In our previous paper (Mashonkina et al. 2005, hereafter, referred to as Paper I), we investigated the Nd II  and Nd III  spectra of two roAp stars, $\gamma$ Equ and HD 24 712, based on non-local thermodynamic equilibrium (non-LTE) line formation, and demonstrated that non-LTE effects could explain only 0.5 dex of the difference between the LTE abundances derived from the Nd II  and Nd III lines and not the 1.5-2.0 dex observed for these stars. Mashonkina et al. (2005) returned, therefore, to the assumption of Ryabchikova et al. (2002) that the Nd anomaly observed in $\gamma$ Equ is caused by a stratified Nd distribution with the accumulation of the element in the uppermost atmospheric layers, above $\log\tau_{5000}=-8$ according to the LTE analysis. It was found that the effects of non-LTE on the Nd II  and Nd III lines are strong in the stratified atmosphere, and they produce significant shifting of the Nd enriched layer with respect to the location determined in the LTE analysis. The required Nd overabundance in the layer is [Nd/H] = 4 at $\log \tau_{5000} <
-3.5$ for $\gamma$ Equ, and [Nd/H] = 4.5 at $\log \tau_{5000} <
-4.5$ for HD 24 712.

The present paper continues to investigate the rare-earth elements in stellar atmospheres based on the non-LTE line formation and is devoted to praseodymium. We study the statistical equilibrium (SE) of singly ionized and doubly ionized praseodymium, Pr II  and Pr III, for a range of effective temperatures between 7250 K and 9500 K, evaluate the influence of departures from LTE on Pr abundance determinations in the Sun, A and Ap type stars, consider the effects of non-LTE on Pr II/III  in the atmosphere with non-uniform vertical distribution of Pr, and finally determine empirically a stratification of Pr in the atmosphere of the roAp star HD 24 712 from the non-LTE analysis of the Pr II  and Pr III lines.

The paper is organized as follows. In Sect. 2, an extensive model atom for Pr II/III is introduced and theoretical calculations of the Pr II  atomic structure and transition probabilities for Pr II  and Pr III are presented. The programs and atmospheric models used in the line-formation calculations are described in Sect. 3. Section 4 investigates the departures from LTE for Pr II/III  in the model atmospheres with homogeneous and stratified distribution of Pr. The non-LTE abundance corrections for the selected lines of Pr III  and Pr II  are given, depending on effective temperature. The solar Pr abundance is revised in Sect. 5, based on the improved partition function of Pr II. In Sect. 6, we determine the Pr abundance distribution in the atmosphere of the roAp star HD 24 712 from the non-LTE analysis of the Pr II  and Pr III lines, and discuss the influence of the uncertainties in atomic parameters on non-LTE modelling and our final results. Our conclusions and recommendations are given in Sect. 7.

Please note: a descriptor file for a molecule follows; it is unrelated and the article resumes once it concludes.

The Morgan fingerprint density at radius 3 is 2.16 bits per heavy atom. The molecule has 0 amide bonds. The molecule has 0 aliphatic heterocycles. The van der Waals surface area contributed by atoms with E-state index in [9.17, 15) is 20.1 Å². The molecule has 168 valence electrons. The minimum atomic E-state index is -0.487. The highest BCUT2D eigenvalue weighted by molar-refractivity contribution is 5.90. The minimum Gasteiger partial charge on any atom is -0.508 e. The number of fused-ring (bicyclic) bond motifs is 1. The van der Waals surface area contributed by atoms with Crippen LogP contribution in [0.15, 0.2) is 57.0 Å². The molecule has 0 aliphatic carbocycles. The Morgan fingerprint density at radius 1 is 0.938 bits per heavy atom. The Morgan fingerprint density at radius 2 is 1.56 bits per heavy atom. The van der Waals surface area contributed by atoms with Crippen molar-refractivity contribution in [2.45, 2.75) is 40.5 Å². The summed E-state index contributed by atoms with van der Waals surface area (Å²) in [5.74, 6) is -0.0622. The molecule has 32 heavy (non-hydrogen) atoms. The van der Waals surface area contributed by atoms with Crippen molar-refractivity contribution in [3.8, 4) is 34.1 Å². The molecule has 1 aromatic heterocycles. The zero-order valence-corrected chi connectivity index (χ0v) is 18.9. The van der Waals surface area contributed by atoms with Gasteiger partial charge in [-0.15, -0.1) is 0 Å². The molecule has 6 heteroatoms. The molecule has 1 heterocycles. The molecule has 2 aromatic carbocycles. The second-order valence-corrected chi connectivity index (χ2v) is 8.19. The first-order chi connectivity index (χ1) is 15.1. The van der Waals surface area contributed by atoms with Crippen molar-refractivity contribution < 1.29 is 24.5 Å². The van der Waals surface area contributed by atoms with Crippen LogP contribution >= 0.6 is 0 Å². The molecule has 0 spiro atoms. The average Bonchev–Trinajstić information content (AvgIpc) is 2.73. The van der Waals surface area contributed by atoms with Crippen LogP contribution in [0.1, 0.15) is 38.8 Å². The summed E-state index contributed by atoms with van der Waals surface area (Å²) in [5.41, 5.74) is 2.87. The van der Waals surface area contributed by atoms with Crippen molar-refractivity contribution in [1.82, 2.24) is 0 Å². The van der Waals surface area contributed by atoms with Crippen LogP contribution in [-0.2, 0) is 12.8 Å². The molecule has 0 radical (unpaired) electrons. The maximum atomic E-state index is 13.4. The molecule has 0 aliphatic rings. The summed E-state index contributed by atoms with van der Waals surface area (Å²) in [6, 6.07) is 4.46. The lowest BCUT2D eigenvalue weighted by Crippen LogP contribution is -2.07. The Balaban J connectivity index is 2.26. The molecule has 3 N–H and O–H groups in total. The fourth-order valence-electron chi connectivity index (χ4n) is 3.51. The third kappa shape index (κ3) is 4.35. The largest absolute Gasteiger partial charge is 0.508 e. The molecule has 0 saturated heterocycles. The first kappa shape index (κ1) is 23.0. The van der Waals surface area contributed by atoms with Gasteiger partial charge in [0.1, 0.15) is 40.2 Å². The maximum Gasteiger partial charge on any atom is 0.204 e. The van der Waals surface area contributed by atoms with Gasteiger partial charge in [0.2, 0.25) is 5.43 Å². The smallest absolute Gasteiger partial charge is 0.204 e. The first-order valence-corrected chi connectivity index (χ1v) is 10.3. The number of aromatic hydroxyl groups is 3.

2 Model atom of Pr II-Pr III

A model atom provides the necessary atomic input data for specifying the SE equations and the opacities/emissivities for radiative-transfer calculations.

2.1 Energy levels

The lower levels in singly ionized Pr belong to the $\rm 4f^3 6s$configuration with the (4I)5I ground term. Laboratory measurements (Ginibre 1989a,b; Furman et al. 2001; Ivarsson et al. 2001) provide 330 energy levels of Pr II  with an excitation energy $E_{\rm exc}$ $\le$ 5.3 eV. Most known levels belong to singlet, triplet, and quintet terms of the ${\rm 4f^3}~nl$ ( $ nl = \rm 6s, 5d, 6p$) and ${4\rm f^2 5d}~nl$ ( $nl =\rm 5d, 6s, 6p$) electronic configurations. For some of the known energy levels, only the total angular momentum and assignment to an electronic configuration were given. The highest known levels of Pr II  are separated by more than 5 eV from the ground state of Pr III. The calculations with the Cowan (1981) code show that even below 5.3 eV there are many unidentified energy levels. Due to this incomplete term system, we are unable to achieve a realistic statistical equilibrium of the atom.